In this article, we are going to explore DateOnly and TimeOnly in C#, see what functionality exists for both, and help decide when to use one or the other.

When it comes to dates and times in C#, for the longest time we have been stuck with the DateTime struct, to serve both purposes. As with most software development decisions, when two requirements are solved by a single solution, often trade-offs are made. Usually, when it comes to DateTime, it meant that even though we set up a full DateTime instance, often we are only concerned with the date component or the time component, but rarely both.

For example:

var dateOfBirth = new DateTime(1984, 6, 13);
database.Save(dateOfBirth);

In this case, we probably aren’t interested in the time component of the date of birth, but we are left with no choice. We also probably have the field set to datetime in our database, unnecessarily persisting the time component (and having to read it back, when we select the record).

This means we’re dealing with unnecessary complexity and often storage. SQL Server for example already has separate date and time types, that we couldn’t make use of.

Well, this problem has now been solved. .NET 6/C# 10 has introduced two new structs to help with this problem, being DateOnly and TimeOnly

To download the source code for this article, you can visit our GitHub repository.

Let’s start with DateOnly.

DateOnly in C#

As the name suggests, we can use the new DateOnly struct when we want to represent only the date component. A good example might be some kind of historical recording, where we aren’t interested in the time of the event, but the fact is happened such as date of birth.

Let’s see how we can declare a new DateOnly instance:

var dateOnly = new DateOnly(2022, 1, 1);

As we expect, the parameters represent the year, month, and day for the date.

Let’s also create a normal DateTime instance with the same arguments, for comparison:

var dateTime = new DateTime(2022, 1, 1);

If we print them both out, we are going to see different results:

1/01/2022
1/01/2022 12:00:00 AM

The first example for DateOnly stores and prints exactly what we gave instructions for. However for DateTime, we see the time component of 12:00:00 AM being stored and presented, even though we didn’t instruct it to do so. Often we forget about this time component entirely, even storing it in the database and never questioning why there are so many records at 12:00 am. 

Internally, DateOnly stores its value as an integer, where 0 is the 1st of January 0001. 

Using the TryParse Method with DateOnly

With the DateTime struct, we had the ability to parse a DateTime from a string. This same functionality exists for DateOnly:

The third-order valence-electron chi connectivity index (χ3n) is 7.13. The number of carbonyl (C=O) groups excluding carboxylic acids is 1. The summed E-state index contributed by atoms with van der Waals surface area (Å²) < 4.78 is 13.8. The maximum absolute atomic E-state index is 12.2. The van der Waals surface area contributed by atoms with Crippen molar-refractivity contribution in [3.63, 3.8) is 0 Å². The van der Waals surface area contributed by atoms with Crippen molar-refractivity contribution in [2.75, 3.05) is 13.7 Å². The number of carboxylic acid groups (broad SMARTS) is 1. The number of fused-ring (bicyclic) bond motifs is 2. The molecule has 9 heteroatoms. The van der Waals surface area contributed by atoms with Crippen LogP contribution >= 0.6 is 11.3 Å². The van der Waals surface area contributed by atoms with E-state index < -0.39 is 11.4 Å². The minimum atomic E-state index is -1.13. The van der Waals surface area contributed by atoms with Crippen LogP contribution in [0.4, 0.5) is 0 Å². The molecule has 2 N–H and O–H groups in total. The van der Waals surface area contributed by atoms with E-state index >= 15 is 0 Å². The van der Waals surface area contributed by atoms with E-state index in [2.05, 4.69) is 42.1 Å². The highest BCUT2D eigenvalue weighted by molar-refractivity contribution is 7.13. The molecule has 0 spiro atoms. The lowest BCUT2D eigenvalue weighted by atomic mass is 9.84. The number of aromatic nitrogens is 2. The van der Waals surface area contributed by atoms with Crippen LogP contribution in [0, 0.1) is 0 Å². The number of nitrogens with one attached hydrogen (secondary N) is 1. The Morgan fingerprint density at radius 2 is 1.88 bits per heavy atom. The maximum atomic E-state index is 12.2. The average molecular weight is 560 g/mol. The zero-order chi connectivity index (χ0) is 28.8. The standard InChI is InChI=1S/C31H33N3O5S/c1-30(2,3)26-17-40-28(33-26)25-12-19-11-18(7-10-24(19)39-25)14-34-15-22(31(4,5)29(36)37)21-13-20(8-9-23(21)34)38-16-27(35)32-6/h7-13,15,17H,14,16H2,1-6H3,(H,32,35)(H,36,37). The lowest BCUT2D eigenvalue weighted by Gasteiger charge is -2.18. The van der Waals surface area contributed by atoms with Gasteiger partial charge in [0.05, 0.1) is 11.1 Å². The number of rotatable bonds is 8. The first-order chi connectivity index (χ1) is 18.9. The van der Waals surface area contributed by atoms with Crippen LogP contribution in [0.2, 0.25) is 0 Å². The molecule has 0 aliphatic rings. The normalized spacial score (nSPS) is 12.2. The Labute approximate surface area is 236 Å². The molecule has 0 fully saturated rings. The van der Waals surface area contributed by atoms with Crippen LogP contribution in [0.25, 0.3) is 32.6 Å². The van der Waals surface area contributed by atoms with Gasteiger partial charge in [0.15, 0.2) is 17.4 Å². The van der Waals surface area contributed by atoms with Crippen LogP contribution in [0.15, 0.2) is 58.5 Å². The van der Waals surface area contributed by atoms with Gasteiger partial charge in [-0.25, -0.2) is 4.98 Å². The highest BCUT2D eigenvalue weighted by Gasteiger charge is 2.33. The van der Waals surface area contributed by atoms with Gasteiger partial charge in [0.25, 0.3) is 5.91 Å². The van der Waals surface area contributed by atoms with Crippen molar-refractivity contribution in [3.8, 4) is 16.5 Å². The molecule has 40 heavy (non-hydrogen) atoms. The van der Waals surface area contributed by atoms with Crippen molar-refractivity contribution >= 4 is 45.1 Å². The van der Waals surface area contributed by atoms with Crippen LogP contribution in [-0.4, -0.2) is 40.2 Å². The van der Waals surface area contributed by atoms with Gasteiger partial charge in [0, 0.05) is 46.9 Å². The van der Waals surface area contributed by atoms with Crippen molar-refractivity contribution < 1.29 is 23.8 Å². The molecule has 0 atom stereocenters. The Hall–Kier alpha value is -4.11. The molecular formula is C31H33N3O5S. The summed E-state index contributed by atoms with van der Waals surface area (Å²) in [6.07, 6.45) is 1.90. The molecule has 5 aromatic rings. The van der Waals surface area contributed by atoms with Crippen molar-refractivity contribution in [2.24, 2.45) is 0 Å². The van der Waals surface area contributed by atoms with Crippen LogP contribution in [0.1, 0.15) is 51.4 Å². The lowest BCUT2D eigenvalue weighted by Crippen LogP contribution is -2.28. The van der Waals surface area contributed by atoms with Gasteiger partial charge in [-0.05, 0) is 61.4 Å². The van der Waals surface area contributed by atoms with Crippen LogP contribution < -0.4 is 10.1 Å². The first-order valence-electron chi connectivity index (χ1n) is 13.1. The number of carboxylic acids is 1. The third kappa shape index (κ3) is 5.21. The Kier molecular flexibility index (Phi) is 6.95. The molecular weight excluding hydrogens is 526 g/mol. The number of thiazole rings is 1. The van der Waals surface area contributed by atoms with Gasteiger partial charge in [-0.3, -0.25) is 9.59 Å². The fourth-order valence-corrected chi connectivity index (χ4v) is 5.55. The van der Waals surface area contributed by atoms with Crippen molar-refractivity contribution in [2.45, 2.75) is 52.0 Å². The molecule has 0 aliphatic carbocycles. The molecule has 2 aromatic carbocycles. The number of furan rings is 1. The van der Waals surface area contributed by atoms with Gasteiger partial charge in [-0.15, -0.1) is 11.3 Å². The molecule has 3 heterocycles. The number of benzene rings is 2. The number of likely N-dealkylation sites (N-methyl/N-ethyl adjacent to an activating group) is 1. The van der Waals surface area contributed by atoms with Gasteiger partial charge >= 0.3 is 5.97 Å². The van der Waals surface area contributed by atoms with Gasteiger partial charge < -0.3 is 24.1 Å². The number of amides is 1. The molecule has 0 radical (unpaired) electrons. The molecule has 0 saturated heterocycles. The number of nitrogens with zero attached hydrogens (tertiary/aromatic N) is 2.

if (DateOnly.TryParse("2022/01/01", out DateOnly result))
{
    Console.WriteLine($"Parsed DateOnly: {result}");
}

As with DateTime, this works across various date formats, e.g American (MM/DD/YYYY), European (DD/MM/YYYY), and Universal (YYYY-MM-DD).

AddDays, AddMonths, AddYears Methods with DateOnly

Just like with DateTime, the Add<component> methods have been brought across to the DateOnly struct:

var addDays = dateOnly.AddDays(1);
var addMonths = dateOnly.AddMonths(1);
var addYears = dateOnly.AddYears(1);

Of course, AddHours , AddMinutes and AddSeconds aren’t available, as there is no time component. We’ll look at these in the next section when we discuss the TimeOnly struct.

TimeOnly in C#

When we are only interested in the time component, we can use the new TimeOnly struct. A good example here might be a repeating alarm event at 11 AM every day. The date itself is irrelevant, as it occurs every day.

Creating a new TimeOnly instance is very simple:

var elevenAM = new TimeOnly(11, 0);

The output is as we expect:

11:00 AM

There are a few different overloads for TimeOnly depending on the precision required. The hour component of TimeOnly is according to a 24-hour clock, so if we want 11 PM we would use the value 23 for the hour parameter.

Internally, TimeOnly stores its value as long, being the ticks since midnight.

AddHours and AddMinutes Methods with TimeOnly

We already know how the AddDays(), AddMonths() and AddYears() methods work with DateOnly. Similarily with TimeOnly, we have AddHours() and AddMinutes():

var addHours = oneAM.AddHours(1);
var addMinutes = oneAM.AddMinutes(5);

There is no AddSeconds() method, but we can use the generic Add()method, which takes a TimeSpan giving us full flexibility: